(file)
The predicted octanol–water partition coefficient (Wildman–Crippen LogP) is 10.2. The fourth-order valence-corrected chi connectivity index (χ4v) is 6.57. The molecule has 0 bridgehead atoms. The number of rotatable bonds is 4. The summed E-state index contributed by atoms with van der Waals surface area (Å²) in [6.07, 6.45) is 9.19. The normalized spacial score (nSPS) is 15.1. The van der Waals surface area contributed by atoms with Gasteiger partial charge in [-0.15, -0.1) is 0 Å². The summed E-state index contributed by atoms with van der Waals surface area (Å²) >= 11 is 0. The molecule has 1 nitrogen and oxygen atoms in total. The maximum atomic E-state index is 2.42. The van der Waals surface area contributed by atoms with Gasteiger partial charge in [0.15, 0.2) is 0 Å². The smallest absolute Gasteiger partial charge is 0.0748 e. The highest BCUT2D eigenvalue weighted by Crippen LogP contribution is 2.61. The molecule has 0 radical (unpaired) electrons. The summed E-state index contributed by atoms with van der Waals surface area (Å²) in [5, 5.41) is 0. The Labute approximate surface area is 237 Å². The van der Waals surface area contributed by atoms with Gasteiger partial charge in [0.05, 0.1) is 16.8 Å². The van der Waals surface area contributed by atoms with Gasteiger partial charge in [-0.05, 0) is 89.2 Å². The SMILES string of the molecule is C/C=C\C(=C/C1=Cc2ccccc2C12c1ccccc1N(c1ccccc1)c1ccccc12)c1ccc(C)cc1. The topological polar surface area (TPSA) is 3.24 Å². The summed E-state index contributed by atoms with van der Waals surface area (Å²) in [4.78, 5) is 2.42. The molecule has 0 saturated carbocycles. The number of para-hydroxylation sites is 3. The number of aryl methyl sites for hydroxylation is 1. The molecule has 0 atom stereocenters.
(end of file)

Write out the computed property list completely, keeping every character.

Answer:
The predicted octanol–water partition coefficient (Wildman–Crippen LogP) is 10.2. The fourth-order valence-corrected chi connectivity index (χ4v) is 6.57. The molecule has 0 bridgehead atoms. The number of rotatable bonds is 4. The summed E-state index contributed by atoms with van der Waals surface area (Å²) in [6.07, 6.45) is 9.19. The normalized spacial score (nSPS) is 15.1. The van der Waals surface area contributed by atoms with Gasteiger partial charge in [-0.15, -0.1) is 0 Å². The summed E-state index contributed by atoms with van der Waals surface area (Å²) >= 11 is 0. The molecule has 1 nitrogen and oxygen atoms in total. The maximum atomic E-state index is 2.42. The van der Waals surface area contributed by atoms with Gasteiger partial charge in [0.15, 0.2) is 0 Å². The smallest absolute Gasteiger partial charge is 0.0748 e. The highest BCUT2D eigenvalue weighted by Crippen LogP contribution is 2.61. The molecule has 0 radical (unpaired) electrons. The summed E-state index contributed by atoms with van der Waals surface area (Å²) in [5, 5.41) is 0. The Labute approximate surface area is 237 Å². The van der Waals surface area contributed by atoms with Gasteiger partial charge in [0.05, 0.1) is 16.8 Å². The van der Waals surface area contributed by atoms with Gasteiger partial charge in [-0.05, 0) is 89.2 Å². The SMILES string of the molecule is C/C=C\C(=C/C1=Cc2ccccc2C12c1ccccc1N(c1ccccc1)c1ccccc12)c1ccc(C)cc1. The topological polar surface area (TPSA) is 3.24 Å². The summed E-state index contributed by atoms with van der Waals surface area (Å²) in [4.78, 5) is 2.42. The molecule has 0 saturated carbocycles. The number of para-hydroxylation sites is 3. The number of aryl methyl sites for hydroxylation is 1. The molecule has 0 atom stereocenters.